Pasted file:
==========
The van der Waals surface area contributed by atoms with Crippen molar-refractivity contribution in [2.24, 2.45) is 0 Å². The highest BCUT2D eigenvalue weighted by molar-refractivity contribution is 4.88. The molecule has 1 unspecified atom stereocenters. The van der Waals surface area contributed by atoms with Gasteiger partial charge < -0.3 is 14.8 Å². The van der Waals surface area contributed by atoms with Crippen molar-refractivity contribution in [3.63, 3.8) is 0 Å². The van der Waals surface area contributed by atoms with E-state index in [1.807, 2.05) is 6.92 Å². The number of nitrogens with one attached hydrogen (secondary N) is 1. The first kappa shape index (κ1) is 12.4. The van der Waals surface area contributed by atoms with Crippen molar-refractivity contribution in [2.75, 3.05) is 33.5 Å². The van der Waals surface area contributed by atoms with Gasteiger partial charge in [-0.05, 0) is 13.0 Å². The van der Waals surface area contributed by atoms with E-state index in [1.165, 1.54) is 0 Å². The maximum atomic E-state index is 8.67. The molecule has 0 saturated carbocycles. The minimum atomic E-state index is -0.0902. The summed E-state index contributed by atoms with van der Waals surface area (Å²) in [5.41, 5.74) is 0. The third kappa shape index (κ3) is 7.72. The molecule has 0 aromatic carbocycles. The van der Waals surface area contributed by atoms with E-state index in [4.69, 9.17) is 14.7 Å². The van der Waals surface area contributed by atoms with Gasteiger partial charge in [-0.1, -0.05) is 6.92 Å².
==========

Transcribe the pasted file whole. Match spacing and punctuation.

The van der Waals surface area contributed by atoms with Crippen molar-refractivity contribution in [2.24, 2.45) is 0 Å². The highest BCUT2D eigenvalue weighted by molar-refractivity contribution is 4.88. The molecule has 1 unspecified atom stereocenters. The van der Waals surface area contributed by atoms with Gasteiger partial charge < -0.3 is 14.8 Å². The van der Waals surface area contributed by atoms with Crippen molar-refractivity contribution in [3.63, 3.8) is 0 Å². The van der Waals surface area contributed by atoms with E-state index in [1.807, 2.05) is 6.92 Å². The number of nitrogens with one attached hydrogen (secondary N) is 1. The first kappa shape index (κ1) is 12.4. The van der Waals surface area contributed by atoms with Crippen molar-refractivity contribution in [2.75, 3.05) is 33.5 Å². The van der Waals surface area contributed by atoms with Gasteiger partial charge in [-0.05, 0) is 13.0 Å². The van der Waals surface area contributed by atoms with E-state index in [1.165, 1.54) is 0 Å². The maximum atomic E-state index is 8.67. The molecule has 0 saturated carbocycles. The minimum atomic E-state index is -0.0902. The summed E-state index contributed by atoms with van der Waals surface area (Å²) in [5.41, 5.74) is 0. The third kappa shape index (κ3) is 7.72. The molecule has 0 aromatic carbocycles. The van der Waals surface area contributed by atoms with E-state index in [4.69, 9.17) is 14.7 Å². The van der Waals surface area contributed by atoms with Gasteiger partial charge in [-0.1, -0.05) is 6.92 Å².